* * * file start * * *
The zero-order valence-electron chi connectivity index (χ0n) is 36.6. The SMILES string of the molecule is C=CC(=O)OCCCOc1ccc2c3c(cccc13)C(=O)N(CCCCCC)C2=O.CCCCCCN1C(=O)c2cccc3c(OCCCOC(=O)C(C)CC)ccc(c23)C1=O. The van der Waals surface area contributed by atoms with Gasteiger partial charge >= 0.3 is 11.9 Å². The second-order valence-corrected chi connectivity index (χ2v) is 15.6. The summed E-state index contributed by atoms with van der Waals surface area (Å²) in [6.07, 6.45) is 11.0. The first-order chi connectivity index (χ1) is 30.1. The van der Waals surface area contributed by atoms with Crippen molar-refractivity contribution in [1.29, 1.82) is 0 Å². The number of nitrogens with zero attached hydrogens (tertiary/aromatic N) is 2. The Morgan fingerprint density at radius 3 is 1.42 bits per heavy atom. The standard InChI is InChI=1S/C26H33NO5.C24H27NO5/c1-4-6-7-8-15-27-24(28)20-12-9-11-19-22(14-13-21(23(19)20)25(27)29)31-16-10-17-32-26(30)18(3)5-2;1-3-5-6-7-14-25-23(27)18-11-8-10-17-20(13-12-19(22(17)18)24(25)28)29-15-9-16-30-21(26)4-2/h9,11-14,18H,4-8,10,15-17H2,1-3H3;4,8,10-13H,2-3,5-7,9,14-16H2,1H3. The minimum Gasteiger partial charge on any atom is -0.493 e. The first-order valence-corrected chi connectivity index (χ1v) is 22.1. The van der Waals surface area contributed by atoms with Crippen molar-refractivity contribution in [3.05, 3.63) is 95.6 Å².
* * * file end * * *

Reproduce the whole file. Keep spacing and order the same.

The zero-order valence-electron chi connectivity index (χ0n) is 36.6. The SMILES string of the molecule is C=CC(=O)OCCCOc1ccc2c3c(cccc13)C(=O)N(CCCCCC)C2=O.CCCCCCN1C(=O)c2cccc3c(OCCCOC(=O)C(C)CC)ccc(c23)C1=O. The van der Waals surface area contributed by atoms with Gasteiger partial charge >= 0.3 is 11.9 Å². The second-order valence-corrected chi connectivity index (χ2v) is 15.6. The summed E-state index contributed by atoms with van der Waals surface area (Å²) in [6.07, 6.45) is 11.0. The first-order chi connectivity index (χ1) is 30.1. The van der Waals surface area contributed by atoms with Crippen molar-refractivity contribution in [1.29, 1.82) is 0 Å². The number of nitrogens with zero attached hydrogens (tertiary/aromatic N) is 2. The Morgan fingerprint density at radius 3 is 1.42 bits per heavy atom. The standard InChI is InChI=1S/C26H33NO5.C24H27NO5/c1-4-6-7-8-15-27-24(28)20-12-9-11-19-22(14-13-21(23(19)20)25(27)29)31-16-10-17-32-26(30)18(3)5-2;1-3-5-6-7-14-25-23(27)18-11-8-10-17-20(13-12-19(22(17)18)24(25)28)29-15-9-16-30-21(26)4-2/h9,11-14,18H,4-8,10,15-17H2,1-3H3;4,8,10-13H,2-3,5-7,9,14-16H2,1H3. The minimum Gasteiger partial charge on any atom is -0.493 e. The first-order valence-corrected chi connectivity index (χ1v) is 22.1. The van der Waals surface area contributed by atoms with Crippen molar-refractivity contribution in [3.05, 3.63) is 95.6 Å².